Monday, February 13, 2012

Oracle Internet Directory (OID) 11g: Part I - Which License?

Well, it has been quite some time since I last posted but I've been kept busy doing a lot of different things at work and of course family life. One such thing that has kept me occupied at work is getting up to speed on Oracle Internet Directory (OID) 11g. My previous experiences with OID were to do with merely using it much like most other people. Yes, I knew how it worked at the high level and of course what it was for, but not the internals such as how to do an installation, configuration, migrations, upgrades, patching, maintenance, backup/recovery, and other fine grained details. To be honest I still don't know a LOT of this stuff as the more I get to know OID the more I realize how much I did not know about directories and their internals and how much I appreciate the need for a separate Identity Management (IDM) Administrator. There is simple a lot to know and do, much like a normal DBA.

Anyways, the point of this series of blogs is to try and help others by exposing a lot of the simple things which I now know. Things such as installation and requirements, backup/recovery, configuration, a few notes on designs and usage, and some license assistance. By far the trickiest thing for me was the licensing which is the focus of this first blog.

How do I get OID?
At first glance this might seem like a simple topic and is exactly what I though. However, OID is bundled, and can be purchased as well, with a variety of software suites such Internet Application Server or iAS, Identity Manager, and Directory Services Plus as examples. You will need to purchase the correct suite, which depends on your actual need or usage, otherwise you may end up buying software and licenses you don't need and spend excessive capital funds as the cost depends on the suite and can be quite a large difference. Case in point:
  • Directory Services Plus: $50,000 per processor (+$11,000 for maintenance)
  • Internet Application Server (EE): $35,000 per processor (+$7,700 for maintenance)
  • Internet Application Server (SEO): $11,500 per processor (+$2,530 for maintenance)
  • Internet Application Server (SE): $5,800 per processor (+$1,276 for maintenance)
This listing does not include the other suites in which you can obtain OID, they are just examples as to the varying prices (and options). Of course, each suite also has different pieces, and restricted use licenses for varying included components. The latest pricing information can be obtained here, with FMW11g license information here. I know what some may be thinking that this is just Fusion Middleware. Yes, but Fusion Middleware is the broad software suite name, out of which you purchase individual application suites (such as those I've mentioned). Going through the various options and such is too much for a simple blog posting so I'll just say my current employ licensed OID via iAS as at the time that was the best option. Now it seems the best option, based on our current and future usage, is Directory Services Plus. This means new licenses, or does it?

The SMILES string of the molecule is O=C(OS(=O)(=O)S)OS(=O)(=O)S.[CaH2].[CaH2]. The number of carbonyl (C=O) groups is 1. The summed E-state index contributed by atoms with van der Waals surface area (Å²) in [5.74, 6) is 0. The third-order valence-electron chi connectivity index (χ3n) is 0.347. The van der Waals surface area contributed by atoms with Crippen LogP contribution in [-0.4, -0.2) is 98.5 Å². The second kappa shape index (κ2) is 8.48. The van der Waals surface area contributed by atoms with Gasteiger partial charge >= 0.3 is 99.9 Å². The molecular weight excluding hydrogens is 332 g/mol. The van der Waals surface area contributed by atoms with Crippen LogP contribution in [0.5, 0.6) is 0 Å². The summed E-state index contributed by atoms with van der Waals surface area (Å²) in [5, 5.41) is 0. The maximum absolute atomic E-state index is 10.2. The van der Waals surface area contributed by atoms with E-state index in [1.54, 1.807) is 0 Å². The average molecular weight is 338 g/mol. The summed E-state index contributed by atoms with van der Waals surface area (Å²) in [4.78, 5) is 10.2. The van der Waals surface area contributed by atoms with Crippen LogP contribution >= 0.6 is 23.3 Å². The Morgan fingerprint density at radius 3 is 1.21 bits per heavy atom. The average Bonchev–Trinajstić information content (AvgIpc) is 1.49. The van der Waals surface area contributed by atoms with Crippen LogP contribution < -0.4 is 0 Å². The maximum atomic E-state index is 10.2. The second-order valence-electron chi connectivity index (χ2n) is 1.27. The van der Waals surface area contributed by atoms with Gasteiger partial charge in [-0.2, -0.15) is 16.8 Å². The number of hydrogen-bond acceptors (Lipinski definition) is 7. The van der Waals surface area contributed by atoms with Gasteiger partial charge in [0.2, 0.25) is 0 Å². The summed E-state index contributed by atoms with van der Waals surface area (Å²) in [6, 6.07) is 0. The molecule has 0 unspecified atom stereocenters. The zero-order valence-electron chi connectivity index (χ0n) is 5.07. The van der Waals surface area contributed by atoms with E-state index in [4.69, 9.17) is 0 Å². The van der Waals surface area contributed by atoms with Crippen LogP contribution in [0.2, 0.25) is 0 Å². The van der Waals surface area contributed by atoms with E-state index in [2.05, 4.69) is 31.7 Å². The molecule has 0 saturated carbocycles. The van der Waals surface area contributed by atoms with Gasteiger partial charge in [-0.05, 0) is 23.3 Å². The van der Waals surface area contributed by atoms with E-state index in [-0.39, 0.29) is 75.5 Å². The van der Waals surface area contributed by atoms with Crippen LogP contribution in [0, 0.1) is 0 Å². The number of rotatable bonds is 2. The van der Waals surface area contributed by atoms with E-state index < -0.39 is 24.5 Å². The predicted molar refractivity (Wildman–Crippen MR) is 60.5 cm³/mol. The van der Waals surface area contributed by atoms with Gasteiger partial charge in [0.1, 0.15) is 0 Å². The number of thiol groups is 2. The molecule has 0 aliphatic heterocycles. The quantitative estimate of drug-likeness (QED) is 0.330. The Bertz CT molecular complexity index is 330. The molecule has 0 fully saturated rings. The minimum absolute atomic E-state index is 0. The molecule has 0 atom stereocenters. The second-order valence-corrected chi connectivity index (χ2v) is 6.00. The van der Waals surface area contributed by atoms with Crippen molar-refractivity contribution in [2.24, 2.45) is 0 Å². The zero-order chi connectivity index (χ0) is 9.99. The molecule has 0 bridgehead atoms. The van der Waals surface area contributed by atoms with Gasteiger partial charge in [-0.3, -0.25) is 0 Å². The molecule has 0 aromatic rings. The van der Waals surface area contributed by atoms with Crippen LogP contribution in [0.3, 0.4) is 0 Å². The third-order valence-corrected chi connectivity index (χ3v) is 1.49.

OID for free!
Apparently, and I say this because regardless of going through 2 months of discussions via email and phone with Oracle sales representatives and product specialists I'm still a little confused, if you are only using OID for Directory Naming, then there is no license to be purchased. Below is the key statements taken from the "Oracle Database License Information 11g Release 2 (11.2)" manual which brought about this conclusion:

"The following restricted-use licenses are included with Oracle Database 11g in the editions indicated:

• A restricted-use license for Oracle Internet Directory (OID) is included with all editions (except for Oracle Database Express Edition) if users use the Directory Naming feature to configure Oracle Net Services. OID may not be used or deployed for other uses. Please contact your Oracle sales representative for additional information on Oracle Internet Directory (OID)."

A colleague of mine was of the opinion this meant either you can license the Oracle DB EE as the repository and use the OID mid-tier piece without cost based on this statement, or license the OID mid-tier and not the repository database (since OID also comes with a restricted use license for using the Oracle database). I though (or more hoped) this meant a license similar to OEM where the OID mid-tier does not need a license (and neither does its restricted use database repository) so long as each remote client database is only using it for Directory Naming. Turns out Oracle was of the same thinking as myself. But the problem is the license seems like such an interpretation. In any case, until we expand usage from Directory Naming into identity management we can save on some capital expenditure (CAPEX) for this financial year.

OID is bundled with many different software suites which all fall under the Fusion Middleware umbrella. Choosing the correct suite is important in getting the best deal, but if you only need the Directory Naming functionality it is already included in your database license purchase (so there is no cost). I would strongly recommend you check this out with your own Oracle sales representatives and if you are given a different response please do let me know! It has been my experience that licenses are different based on who you ask within Oracle and what type of relationship you have with Oracle (i.e. how big or important of a customer you are). You may disagree with this statement but that has been my experience.

In my next piece I will explore the requirements and installation of some required components for OID11g.